CRANDALL, Texas — Multiple law enforcement agencies, fueled by very real adrenaline, raced to Crandall High School in Kaufman County early Thursday morning. But the active shooters they were sent to find were actors in an elaborate training exercise designed to improve how police respond should a Uvalde happen again.
"Are there any questions," said Crandall ISD coordinator of safety and security Keith Chapman as he gave final instructions to 180 volunteer school employees who agreed to wear clothes soaked in fake blood and to pose as school evacuees when one of the fake gunmen began roaming the classrooms and hallways.
An EMS employee fired blanks to simulate the sound of gunshots. Then the call for help went out over Crandall and Kaufman County frequencies to 13 different law enforcement agencies staged less than a half mile away.
Officers, with guns rendered inoperable for the training exercise, searched every corner of the school, and had to step over the school employees who, prone on the hallway floors, had agreed to pose as fatalities.
Attendance administrator Danita Pilgreen, with two fellow employees evacuated from their offices, told me with her hands still raised that the exercise felt all too real.
"It's scary," she said.
"Even though it's fake, it's still scary," I asked her.
"Yes it's still scary to think there are people out here that would come into a school and do this to innocent people," she said before officers had her join a group of about 20 employees, hands still raised, evacuated to a back parking lot.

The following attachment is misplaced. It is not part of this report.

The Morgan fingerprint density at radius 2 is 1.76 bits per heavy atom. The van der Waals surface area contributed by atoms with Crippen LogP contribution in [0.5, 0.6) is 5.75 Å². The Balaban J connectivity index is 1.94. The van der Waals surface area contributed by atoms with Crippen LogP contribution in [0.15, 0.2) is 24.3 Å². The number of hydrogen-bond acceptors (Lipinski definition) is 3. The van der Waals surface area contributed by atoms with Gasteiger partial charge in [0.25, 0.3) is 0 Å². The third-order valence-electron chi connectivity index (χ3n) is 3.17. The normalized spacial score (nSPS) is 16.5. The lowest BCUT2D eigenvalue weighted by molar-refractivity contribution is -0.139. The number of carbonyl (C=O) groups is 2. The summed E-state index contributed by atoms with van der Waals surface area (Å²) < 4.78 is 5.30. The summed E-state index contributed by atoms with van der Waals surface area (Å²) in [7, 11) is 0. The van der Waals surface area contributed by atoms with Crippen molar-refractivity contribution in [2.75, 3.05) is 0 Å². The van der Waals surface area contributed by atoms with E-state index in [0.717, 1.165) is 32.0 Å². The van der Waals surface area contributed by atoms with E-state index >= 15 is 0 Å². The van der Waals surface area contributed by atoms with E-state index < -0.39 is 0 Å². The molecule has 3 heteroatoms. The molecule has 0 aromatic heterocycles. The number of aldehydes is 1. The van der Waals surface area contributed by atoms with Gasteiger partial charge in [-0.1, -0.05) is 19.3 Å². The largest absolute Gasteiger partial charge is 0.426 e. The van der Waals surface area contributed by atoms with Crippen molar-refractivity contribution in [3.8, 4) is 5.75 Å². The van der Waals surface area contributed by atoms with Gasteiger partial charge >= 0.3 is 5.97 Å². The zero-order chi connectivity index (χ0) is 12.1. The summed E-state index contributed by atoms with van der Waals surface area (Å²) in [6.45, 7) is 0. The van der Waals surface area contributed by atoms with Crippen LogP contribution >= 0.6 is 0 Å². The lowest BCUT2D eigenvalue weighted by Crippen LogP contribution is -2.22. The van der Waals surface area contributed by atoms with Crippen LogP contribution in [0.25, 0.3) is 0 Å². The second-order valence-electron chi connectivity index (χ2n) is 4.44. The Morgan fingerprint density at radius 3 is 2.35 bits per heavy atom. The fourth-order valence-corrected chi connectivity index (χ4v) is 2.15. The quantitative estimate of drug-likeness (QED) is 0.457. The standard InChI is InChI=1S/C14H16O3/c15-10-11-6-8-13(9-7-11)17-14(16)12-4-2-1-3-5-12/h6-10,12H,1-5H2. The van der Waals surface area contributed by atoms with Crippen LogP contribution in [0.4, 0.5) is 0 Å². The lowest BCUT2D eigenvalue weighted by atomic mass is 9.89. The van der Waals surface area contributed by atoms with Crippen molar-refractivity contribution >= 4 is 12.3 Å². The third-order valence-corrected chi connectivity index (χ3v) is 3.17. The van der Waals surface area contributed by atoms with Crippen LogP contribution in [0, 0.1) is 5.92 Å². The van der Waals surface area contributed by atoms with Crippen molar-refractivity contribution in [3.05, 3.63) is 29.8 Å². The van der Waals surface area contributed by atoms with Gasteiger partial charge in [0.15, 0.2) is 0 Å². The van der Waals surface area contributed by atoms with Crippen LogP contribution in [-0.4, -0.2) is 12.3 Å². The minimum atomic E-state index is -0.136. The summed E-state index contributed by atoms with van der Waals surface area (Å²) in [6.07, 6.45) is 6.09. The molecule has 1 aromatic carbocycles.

"As soon as we heard anything, it got to me," admitted 5th-grade math teacher Brooke Dickerson of the very real anxiety and worry the training exercise purposely created.
"We've been planning this for a really long time," said Crandall ISD Police Chief Billy Taylor who said the training exercise idea was first hatched last August. The deaths of 19 students and two teachers in Uvalde made them consider, out of respect for the victims, canceling or postponing the Crandall ISD exercise. But they decided to stick with the original schedule, with the failures in Uvalde reason enough to practice search and rescue, logistics, and inter-agency communications even more.
"Tremendously," Taylor said of the motivation Uvalde and its failures provided. "You will not see us standing there waiting for anything. You just won't. That's not how we're trained," said Taylor who plans to study every aspect of the training exercise over the next several months.
"And we decided no, this is valuable to our first responders and in light of Uvalde it will help us get stronger and do better," said Keith Chapman.
Ambulances, medics, and a life flight helicopter were part of this very real exercise: one the hope will improve responses and reaction times. And at the same time give educators more confidence that police and school employees are prepared if the unthinkable ever comes to Crandall too.